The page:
Monday, February 4, 2013

Move along, nothing to see here

Last week the Chron ran another story, behind it's pay wall, centering on troubles surrounding the Harris County-Houston Sports Authority, this time talking about how they're being sued by MBIA, their bond insurer, for not collecting enough in revenues (read: taxes) to cover the minimum cash requirements to which they are contractually obligated.

Interestingly, to me anyway, is that the response of the HCHSA is to call MBIA a "second rate" insurance company and basically disparage them.  This brings to light a couple of questions.  One, if MBIA is really a second rate insurer then why did the HCHSA contract with them in the first place?  This seems to be inconsistent with good business practices.  Second, if the MBIA is on the hook for the payments and their really is nothing to see here then why the harsh response from Mr. Friedman?

We've been told during this whole process that there's nothing to be worried about, that the stadiums and land are "not at risk" in the slightest and that there's no way area taxpayers are going to end up on the hook for any of this and that basically we're dealing with zero risk.  OK, I'm willing to suspend disbelief for a moment and accept that proposition on its face, but this still leaves me with one nagging question in the back of my mind that just won't go away.  Namely, if the result of this is going to be the eventual increase of the hotel and cab tax which would then mean higher rates for hotel rooms and cab rides, then isn't their a concern that Houston's already low hotel occupancy rate is going to suffer even more?  And this at a time when the City of Houston is going all-in (again) for convention business?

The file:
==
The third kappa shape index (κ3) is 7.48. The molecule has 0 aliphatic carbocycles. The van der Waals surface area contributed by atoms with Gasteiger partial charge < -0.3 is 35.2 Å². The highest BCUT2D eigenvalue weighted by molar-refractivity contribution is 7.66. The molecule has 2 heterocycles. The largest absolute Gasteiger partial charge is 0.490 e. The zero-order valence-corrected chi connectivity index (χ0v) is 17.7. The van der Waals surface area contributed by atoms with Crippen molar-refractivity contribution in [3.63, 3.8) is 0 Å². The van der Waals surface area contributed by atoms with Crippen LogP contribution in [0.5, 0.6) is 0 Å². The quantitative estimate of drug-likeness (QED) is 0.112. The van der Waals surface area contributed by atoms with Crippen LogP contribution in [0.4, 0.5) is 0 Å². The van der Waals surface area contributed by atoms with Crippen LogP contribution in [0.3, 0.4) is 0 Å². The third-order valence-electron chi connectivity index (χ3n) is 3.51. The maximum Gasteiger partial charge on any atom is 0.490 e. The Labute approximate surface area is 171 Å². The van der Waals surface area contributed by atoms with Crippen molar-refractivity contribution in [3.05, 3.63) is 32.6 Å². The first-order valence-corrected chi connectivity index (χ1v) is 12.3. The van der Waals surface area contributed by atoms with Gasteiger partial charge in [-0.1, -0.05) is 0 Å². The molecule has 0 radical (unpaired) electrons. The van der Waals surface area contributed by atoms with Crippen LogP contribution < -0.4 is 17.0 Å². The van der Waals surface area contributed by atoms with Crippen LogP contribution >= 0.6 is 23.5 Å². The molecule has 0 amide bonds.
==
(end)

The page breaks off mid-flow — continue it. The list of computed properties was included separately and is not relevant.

I'm sure we'll be told that this is no big deal either, that even a 10% increase in hotel/motel costs aren't going to matter much and that what Houston needs to really focus on are improving its amenities to bring in additional business.  OK, but if rates and costs are higher for the traveler then don't the amenities also have to be just that much better?

The entire thing just doesn't make any sense.  It's as if the HSHCA and the other groups are talking out of both sides of their mouth while ensuring us that the coming storm on the horizon is nothing of concern.  The problem is they're doing this while casting nervous glances toward the storm that's not supposed to affect us and getting more and more harsh in their rhetoric.

They may be right, there may be no problem, but I get the willies when no one even addresses the possibility that there is.

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